Microsoft's mission statement used to be as simple as it was, at the time, almost ludicrous: "A computer on every desk and in every home." Over the years, of course, this prediction wasn't so much ludicrous as it was prescient and inevitable. Such is the pace of the tech industry of which we are all a part.
Over time, Microsoft's mission statement was changed, not so subtly, to, "a computer on every desk and in every home, running Microsoft software." This bit of additional hubris had its effect, and while Microsoft got what it wanted, it's also living with the antitrust ramifications of that wish fulfillment as well.
Today, Microsoft's mission statement is as ambiguous and dull as the much larger company that created it. The company seeks to "help people and businesses throughout the world realize their true potential."
Give Microsoft credit for one thing here: The new mission statement neatly removes any references to desks, which made its original mission statement, over time, seem out of touch rather than forward-looking. The computing world has changed, as have the ways in which users discover and consume computing resources. Today and going forward, computing is mobile and defined by anywhere/anytime access to data. And increasingly, it involves devices—smartphones, of course, but also mobile Internet devices (MIDs) that are bigger than phones but smaller than traditional notebooks—that are more Star Trek than Redmond, circa 1985.
Microsoft Moves to the Cloud
Microsoft is trying to find a way into this new playground. Last week, it unveiled sweeping new cloud-hosted environments, such as Windows Azure (which is sort of, but not quite Windows Server in the cloud) and SQL Azure (which is much more easily explained since it looks and works a lot like traditional SQL Server).
Microsoft's moves into the cloud can be seen as tentative or bold, depending on your perspective. They're tentative because Microsoft seems to have trouble thinking outside of the old model. For a simple example, I present the web-based Outlook Web App, which must look and work as much like the desktop version of Outlook as possible to be seen as successful. But no one at Microsoft has apparently thought to question whether the decade-old Outlook has outlived its usefulness and, perhaps, can and should be replaced by something more streamlined and efficient. (That Microsoft still calls an Outlook meeting request "Schedule+" is, of course, both funny and sad.)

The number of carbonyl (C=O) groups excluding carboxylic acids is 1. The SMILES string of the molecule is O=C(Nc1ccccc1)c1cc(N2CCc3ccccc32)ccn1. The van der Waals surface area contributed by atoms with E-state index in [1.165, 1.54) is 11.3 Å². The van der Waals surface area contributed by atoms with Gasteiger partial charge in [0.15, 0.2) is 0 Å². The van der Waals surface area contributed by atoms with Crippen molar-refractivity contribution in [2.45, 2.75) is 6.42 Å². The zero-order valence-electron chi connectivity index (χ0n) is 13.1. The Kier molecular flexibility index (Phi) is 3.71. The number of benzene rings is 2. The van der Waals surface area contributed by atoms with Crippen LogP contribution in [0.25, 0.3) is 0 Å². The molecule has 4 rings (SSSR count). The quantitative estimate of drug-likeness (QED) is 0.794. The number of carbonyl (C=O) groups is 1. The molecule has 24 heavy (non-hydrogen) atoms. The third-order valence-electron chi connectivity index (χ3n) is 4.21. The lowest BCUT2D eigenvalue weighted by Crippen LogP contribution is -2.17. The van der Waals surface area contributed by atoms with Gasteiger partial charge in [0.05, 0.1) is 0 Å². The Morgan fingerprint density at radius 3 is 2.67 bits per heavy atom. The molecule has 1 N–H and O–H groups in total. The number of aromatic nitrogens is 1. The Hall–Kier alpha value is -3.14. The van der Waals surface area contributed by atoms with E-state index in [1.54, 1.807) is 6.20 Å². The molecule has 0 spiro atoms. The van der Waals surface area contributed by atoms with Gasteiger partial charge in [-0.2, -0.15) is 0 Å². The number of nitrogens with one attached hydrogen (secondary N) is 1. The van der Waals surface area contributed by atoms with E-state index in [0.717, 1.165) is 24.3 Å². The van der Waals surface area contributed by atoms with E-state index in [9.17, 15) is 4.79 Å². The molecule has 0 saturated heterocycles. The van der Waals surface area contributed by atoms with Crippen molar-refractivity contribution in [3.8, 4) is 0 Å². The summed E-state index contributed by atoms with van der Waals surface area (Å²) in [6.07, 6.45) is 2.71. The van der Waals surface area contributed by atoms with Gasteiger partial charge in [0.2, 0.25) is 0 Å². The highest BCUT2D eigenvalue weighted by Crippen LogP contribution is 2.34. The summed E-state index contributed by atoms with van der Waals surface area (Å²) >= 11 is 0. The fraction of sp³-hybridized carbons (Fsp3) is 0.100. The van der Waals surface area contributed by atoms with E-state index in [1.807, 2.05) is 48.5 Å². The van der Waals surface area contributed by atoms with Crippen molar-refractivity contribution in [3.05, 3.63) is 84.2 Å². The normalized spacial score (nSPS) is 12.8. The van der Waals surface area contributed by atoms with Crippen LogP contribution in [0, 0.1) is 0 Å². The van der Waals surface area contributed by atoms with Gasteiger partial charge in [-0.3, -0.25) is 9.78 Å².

But Microsoft's cloud moves are also ambitious. That the staid old company is moving with such alacrity into the cloud—all while maintaining its traditional desktop and server solutions and offering a unique and, yes, innovative hybrid model that combines cloud and on-site solutions—is notable. Many expect Microsoft to dry and up and fall neatly into the IBM model, where it becomes a huge, successful and almost universally boring behemoth that services enterprises only. And you know, this may still happen. But give Microsoft some credit. It's going kicking and screaming into this future and is trying to prove that it still has its old competitive mojo.
The problem for Microsoft, as I see it, is that no one is noticing. Take a step outside the comfortable and insular Microsoft-centric place in which many of us live and you will find a world that is largely at odds with the software giant. You will see kids and teenagers growing up on Twitter, Facebook, and YouTube. People who consider the PC—and the phone—as nothing more than a necessary conduit between them and the online services and cloud-stored data that they care about. This coming generation will enter higher education and then the workforce and expect the same computing environment they grew up with, just as we did.
(Even I, an admittedly older PC user, often joke about the many years I worked with computers before the Internet, because I certainly spent an unhealthy amount of time typing away, but I can't for the life of me remember what it was that I was doing. Can you even imagine a disconnected world like that anymore? )
Chrome OS Unveiled
Last week, Google finally unveiled its Chrome OS, which won't ship for a year and will only be sold with a new generation of always-connected netbooks. (I've written a lengthy overview on the SuperSite for Windows if you're curious about this system.) On the surface, this OS seems like a joke, a sad non-competitor to Windows that will never amount to anything and can safely be ignored. But Chrome OS is nothing less than Google's D-Day invasion of Microsoft, a system that goes after the fastest-growing part of the PC market.
Yes, Chrome OS may look small and slightly out of touch compared to the feature-rich and powerful PC operating environments we're all used to today. But then so did the MS-DOS and Windows versions of 25 years ago. The tech industry is always evolving, and right now it's evolving to the cloud. And while Microsoft has the tools and services in place to begin servicing big business in that cloud, it has nothing—absolutely nothing—of interest for consumers.
Microsoft is, in other words, just like IBM.